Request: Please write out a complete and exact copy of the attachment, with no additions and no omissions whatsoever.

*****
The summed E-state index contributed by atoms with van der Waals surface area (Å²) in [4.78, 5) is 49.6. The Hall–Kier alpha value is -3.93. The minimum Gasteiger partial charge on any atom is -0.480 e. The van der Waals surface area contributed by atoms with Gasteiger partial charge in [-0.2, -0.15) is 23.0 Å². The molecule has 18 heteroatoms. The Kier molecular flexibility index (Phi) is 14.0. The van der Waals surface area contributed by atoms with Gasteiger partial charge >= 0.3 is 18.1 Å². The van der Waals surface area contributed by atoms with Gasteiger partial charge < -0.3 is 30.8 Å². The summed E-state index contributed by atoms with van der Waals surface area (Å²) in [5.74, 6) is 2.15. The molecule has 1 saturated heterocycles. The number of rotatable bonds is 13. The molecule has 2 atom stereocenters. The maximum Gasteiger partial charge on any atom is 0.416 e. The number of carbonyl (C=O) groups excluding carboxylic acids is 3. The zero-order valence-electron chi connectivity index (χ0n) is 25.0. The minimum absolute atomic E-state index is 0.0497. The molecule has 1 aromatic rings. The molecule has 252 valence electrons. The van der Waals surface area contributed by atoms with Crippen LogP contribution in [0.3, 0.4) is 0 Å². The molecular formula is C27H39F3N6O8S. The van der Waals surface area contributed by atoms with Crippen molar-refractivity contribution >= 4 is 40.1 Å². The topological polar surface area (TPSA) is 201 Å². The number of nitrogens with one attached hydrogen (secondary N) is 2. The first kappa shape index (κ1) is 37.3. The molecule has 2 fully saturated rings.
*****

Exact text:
The summed E-state index contributed by atoms with van der Waals surface area (Å²) in [4.78, 5) is 49.6. The Hall–Kier alpha value is -3.93. The minimum Gasteiger partial charge on any atom is -0.480 e. The van der Waals surface area contributed by atoms with Gasteiger partial charge in [-0.2, -0.15) is 23.0 Å². The molecule has 18 heteroatoms. The Kier molecular flexibility index (Phi) is 14.0. The van der Waals surface area contributed by atoms with Gasteiger partial charge >= 0.3 is 18.1 Å². The van der Waals surface area contributed by atoms with Gasteiger partial charge < -0.3 is 30.8 Å². The summed E-state index contributed by atoms with van der Waals surface area (Å²) in [5.74, 6) is 2.15. The molecule has 1 saturated heterocycles. The number of rotatable bonds is 13. The molecule has 2 atom stereocenters. The maximum Gasteiger partial charge on any atom is 0.416 e. The number of carbonyl (C=O) groups excluding carboxylic acids is 3. The zero-order valence-electron chi connectivity index (χ0n) is 25.0. The minimum absolute atomic E-state index is 0.0497. The molecule has 1 aromatic rings. The molecule has 252 valence electrons. The van der Waals surface area contributed by atoms with Crippen LogP contribution in [0.3, 0.4) is 0 Å². The molecular formula is C27H39F3N6O8S. The van der Waals surface area contributed by atoms with Crippen molar-refractivity contribution >= 4 is 40.1 Å². The topological polar surface area (TPSA) is 201 Å². The number of nitrogens with one attached hydrogen (secondary N) is 2. The first kappa shape index (κ1) is 37.3. The molecule has 2 fully saturated rings.